The Heathkit DX-100 appears in Heath ads from the mid 1950's. Designed for the 160 to 10 meter ham bands (including 11 meters), it sports two 6146 final RF tubes in parallel. A front-panel switch can select several crystal positions or the internal VFO. Modulator output is by push-pull 1625 tubes operating class AB2. The 1625 tube is a 12 volt version of the 807 and is commonly found in World War II era ARC-5 transmitters.
Price of the kit was $189.50 plus shipping for 107 pounds according to the Heathkit ad in the 1956 version of How to Become a Radio Amateur. The ad notes the transmitter is rated "in excess" of 120 watts RF out on CW. AM operation is rated "in excess" of 100 watts. The DX-100 manual rates the output at 100 -125 watts on phone and 120 -140 watts CW. Audio output is 65 watts at 300 to 3000 Hertz. That audio range, which is excellent for normal voice communication, can be extended somewhat by a number of modifications published on the net such as larger audio coupling caps and adding negative feedback. The modulaion transformer has a separate 500 ohm tap. If the B+ connections to the RF output section are cut per the manual, the audio can be connected separately to a 500 ohm external transformer as a 65 watt audio amplifier.
Dummy load lamp is a 116 watt clear-glass traffic signal lamp. The litle device in front of the lamp base is the shorted four-legged loading capacitor.
I have rather limited experience with transmitters so tend to err on the side of caution. A good transmitter can be damaged by improper tuning and testing. Also, high voltage (800 volts DC) is present on top of the chassis at several points. Due care and caution are warranted.
The front panel of this example sports an extra hole (see hole plug below the power switch) and some scratches. The main chassis top shows considerable rust color. The hamfest (amateur radio swap meet) price was definitely in accord with its poor to fair cosmetic condition and unknown electrical condition.
Initial checks and tests
I vacuumed the cabinet (not shown). It definitely needs to be painted. I cleaned the chassis of the dirt and cobwebs. The bottom of the chassis still shows much original copper color and no rust. Several of the knobs were broken or the wrong type but all of the tubes and components were in place. I checked with an ohmmeter for power line leakage and cleaned most of the accessible switch contacts with deoxit. The line cord is not original. According to the manual, the original plug had two fuses in it, a bit dangerous in some circumstances. However, this example now has no fuses, something I will correct. I checked for continuity of the modulator output transformer and the two power transformers. A previous owner had added a very large 100 ohm resistor to the primary circuit of the high voltage transformer and replaced the hi-volt toggle switch with a three position toggle switch, one position which switches in the resistor. I assume that the modification may have been used to limit power under tune-up conditions and is a good one to leave in.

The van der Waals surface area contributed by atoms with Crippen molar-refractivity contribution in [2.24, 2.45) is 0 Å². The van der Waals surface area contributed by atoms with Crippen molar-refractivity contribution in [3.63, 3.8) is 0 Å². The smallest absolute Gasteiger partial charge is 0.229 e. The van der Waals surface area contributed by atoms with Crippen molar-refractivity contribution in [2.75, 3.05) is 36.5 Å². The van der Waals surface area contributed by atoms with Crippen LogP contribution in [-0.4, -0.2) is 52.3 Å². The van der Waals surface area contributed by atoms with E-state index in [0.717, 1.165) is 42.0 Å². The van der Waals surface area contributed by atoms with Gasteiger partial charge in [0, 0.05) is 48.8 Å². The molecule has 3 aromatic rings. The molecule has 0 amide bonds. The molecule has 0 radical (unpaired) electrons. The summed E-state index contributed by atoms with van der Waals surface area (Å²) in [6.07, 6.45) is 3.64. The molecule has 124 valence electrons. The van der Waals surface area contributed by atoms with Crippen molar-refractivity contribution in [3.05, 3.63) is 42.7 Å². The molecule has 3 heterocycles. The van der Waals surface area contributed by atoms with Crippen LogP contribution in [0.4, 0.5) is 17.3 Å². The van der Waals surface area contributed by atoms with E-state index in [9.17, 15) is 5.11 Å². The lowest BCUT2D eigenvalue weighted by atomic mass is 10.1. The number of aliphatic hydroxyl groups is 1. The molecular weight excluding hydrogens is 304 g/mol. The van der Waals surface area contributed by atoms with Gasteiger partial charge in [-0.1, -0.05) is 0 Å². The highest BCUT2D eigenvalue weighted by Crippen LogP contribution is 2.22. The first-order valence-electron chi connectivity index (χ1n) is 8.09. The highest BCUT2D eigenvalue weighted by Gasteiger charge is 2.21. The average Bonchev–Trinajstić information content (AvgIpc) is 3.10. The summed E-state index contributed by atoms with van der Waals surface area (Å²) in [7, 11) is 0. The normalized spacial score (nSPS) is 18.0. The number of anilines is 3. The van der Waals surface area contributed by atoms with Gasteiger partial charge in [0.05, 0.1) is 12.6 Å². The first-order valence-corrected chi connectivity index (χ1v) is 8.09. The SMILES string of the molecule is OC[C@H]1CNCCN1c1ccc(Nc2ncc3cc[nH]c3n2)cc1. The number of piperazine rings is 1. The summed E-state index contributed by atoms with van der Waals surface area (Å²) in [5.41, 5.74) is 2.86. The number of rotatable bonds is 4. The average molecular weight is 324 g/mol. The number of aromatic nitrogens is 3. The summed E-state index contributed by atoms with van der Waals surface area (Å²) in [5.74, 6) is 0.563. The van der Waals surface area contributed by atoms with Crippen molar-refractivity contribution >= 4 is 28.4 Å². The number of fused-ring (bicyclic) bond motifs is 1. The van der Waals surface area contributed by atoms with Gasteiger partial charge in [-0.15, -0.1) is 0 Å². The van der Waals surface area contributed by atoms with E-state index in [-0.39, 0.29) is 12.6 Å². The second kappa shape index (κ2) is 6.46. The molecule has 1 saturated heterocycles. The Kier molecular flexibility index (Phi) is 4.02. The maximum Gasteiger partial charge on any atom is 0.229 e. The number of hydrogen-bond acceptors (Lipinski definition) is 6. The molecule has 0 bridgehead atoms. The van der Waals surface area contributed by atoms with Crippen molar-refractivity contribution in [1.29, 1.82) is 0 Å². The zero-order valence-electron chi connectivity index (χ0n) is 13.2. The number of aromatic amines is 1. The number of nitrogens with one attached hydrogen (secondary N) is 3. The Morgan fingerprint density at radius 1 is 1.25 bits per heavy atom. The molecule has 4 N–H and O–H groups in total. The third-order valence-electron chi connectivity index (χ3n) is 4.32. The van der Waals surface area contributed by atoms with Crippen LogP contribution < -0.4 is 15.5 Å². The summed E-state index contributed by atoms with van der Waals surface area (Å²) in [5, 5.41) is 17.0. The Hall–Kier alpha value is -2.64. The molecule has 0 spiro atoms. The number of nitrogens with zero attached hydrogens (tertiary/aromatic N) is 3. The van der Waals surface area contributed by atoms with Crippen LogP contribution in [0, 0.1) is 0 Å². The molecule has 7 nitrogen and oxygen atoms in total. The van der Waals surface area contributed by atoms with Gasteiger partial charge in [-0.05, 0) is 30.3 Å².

I next pulled the rectifiers and did a power up by variac to check the power transformers for normal voltages and heating. I used an external supply to reform the electrolytics, especially the two stacked capacitors in the hi-volt plate supply. While in there, I reworked the poor wiring job on the CW/ AM switch and the high volt caps.
The outside shaft of each of the dual knob controls had frozen to the front-panel bushings. One of the small red knobs was frozen on its shaft. Some penetrant oil and a bit of time and gentle coaxing solved these problems.
I checked the 25K ohm grid drive control for tracking and continuity since this is a known problem in the DX-100. Also checked the clamp control because it peforms the critical function of cutting off the RF power tubes in the absence of grid drive.
The .02 high voltage cap across the modulator transformer secondary was leaky and was replaced.
I checked every tube with a military TV-7D mutual transconductance tube tester. All passed the tests easily. The 6146B tubes looked to be nearly new. I also checked the meter movement since it is critical to the tests and proper operation.
The VFO is enclosed and very difficult to service. I did not open it, just sprayed some deoxit inside.
More reports as progress is made.
At this stage, I followed the tests in the manual to the letter. The knobs were loosened and reset according to the instructions. I connected a lamp as dummy load. I was able to get 6 ma of grid current easily with either an 80 meter crystal or the VFO. Switching on the plate supply resulted in a glow on the dummy load lamp. Tweaking the controls per the manual instructions resulted in a somewhat brighter glow. The plate meter current stayed below 150 MA. Advancing the coarse load control resulted in the dummy load going out. Shut the unit off. Checked the loading capacitors connected to the control. Found two sections of the octagonal (eight-sided shape) loading capacitor SHORTED. Removed it and carefully wired in 3 transmitting mica caps.
Tested unit again. Dummy load lamp lit up on all settings of the coarse load control. Had suspected the clamp control to be off a bit. Advancing it brought the transmitter to full plate current and lit the dummy load lamp to full brilliance. Switching to AM and injecting hum into the mike jack brought a satisfying amount of modulation current from the meter. DX-100 lives!
Try this link for Heath catalog info on the DX-100.
An RCA Strato-World was the previous item on the bench.